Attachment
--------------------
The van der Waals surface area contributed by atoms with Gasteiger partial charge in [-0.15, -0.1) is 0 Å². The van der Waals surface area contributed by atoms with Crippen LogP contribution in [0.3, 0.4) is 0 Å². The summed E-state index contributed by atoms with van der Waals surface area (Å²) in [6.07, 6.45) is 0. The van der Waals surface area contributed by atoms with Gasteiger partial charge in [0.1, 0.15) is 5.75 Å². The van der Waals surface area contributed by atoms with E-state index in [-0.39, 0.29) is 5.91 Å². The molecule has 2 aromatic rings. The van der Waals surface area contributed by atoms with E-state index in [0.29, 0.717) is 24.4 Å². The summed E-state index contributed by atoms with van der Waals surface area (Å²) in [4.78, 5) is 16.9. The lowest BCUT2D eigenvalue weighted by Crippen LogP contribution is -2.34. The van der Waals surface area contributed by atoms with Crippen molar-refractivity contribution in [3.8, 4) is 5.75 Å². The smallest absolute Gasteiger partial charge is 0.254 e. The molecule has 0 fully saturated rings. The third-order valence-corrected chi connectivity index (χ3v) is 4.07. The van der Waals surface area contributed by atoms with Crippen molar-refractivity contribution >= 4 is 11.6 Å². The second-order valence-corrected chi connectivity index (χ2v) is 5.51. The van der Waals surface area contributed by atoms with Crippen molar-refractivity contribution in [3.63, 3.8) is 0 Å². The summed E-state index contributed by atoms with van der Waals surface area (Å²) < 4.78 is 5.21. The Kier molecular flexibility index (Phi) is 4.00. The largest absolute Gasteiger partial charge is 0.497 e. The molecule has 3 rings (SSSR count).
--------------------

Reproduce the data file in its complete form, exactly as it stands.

The van der Waals surface area contributed by atoms with Gasteiger partial charge in [-0.15, -0.1) is 0 Å². The van der Waals surface area contributed by atoms with Crippen LogP contribution in [0.3, 0.4) is 0 Å². The summed E-state index contributed by atoms with van der Waals surface area (Å²) in [6.07, 6.45) is 0. The van der Waals surface area contributed by atoms with Gasteiger partial charge in [0.1, 0.15) is 5.75 Å². The van der Waals surface area contributed by atoms with E-state index in [-0.39, 0.29) is 5.91 Å². The molecule has 2 aromatic rings. The van der Waals surface area contributed by atoms with E-state index in [0.29, 0.717) is 24.4 Å². The summed E-state index contributed by atoms with van der Waals surface area (Å²) in [4.78, 5) is 16.9. The lowest BCUT2D eigenvalue weighted by Crippen LogP contribution is -2.34. The van der Waals surface area contributed by atoms with Crippen molar-refractivity contribution in [3.8, 4) is 5.75 Å². The smallest absolute Gasteiger partial charge is 0.254 e. The molecule has 0 fully saturated rings. The third-order valence-corrected chi connectivity index (χ3v) is 4.07. The van der Waals surface area contributed by atoms with Crippen molar-refractivity contribution >= 4 is 11.6 Å². The second-order valence-corrected chi connectivity index (χ2v) is 5.51. The van der Waals surface area contributed by atoms with Crippen molar-refractivity contribution in [3.63, 3.8) is 0 Å². The summed E-state index contributed by atoms with van der Waals surface area (Å²) < 4.78 is 5.21. The Kier molecular flexibility index (Phi) is 4.00. The largest absolute Gasteiger partial charge is 0.497 e. The molecule has 3 rings (SSSR count).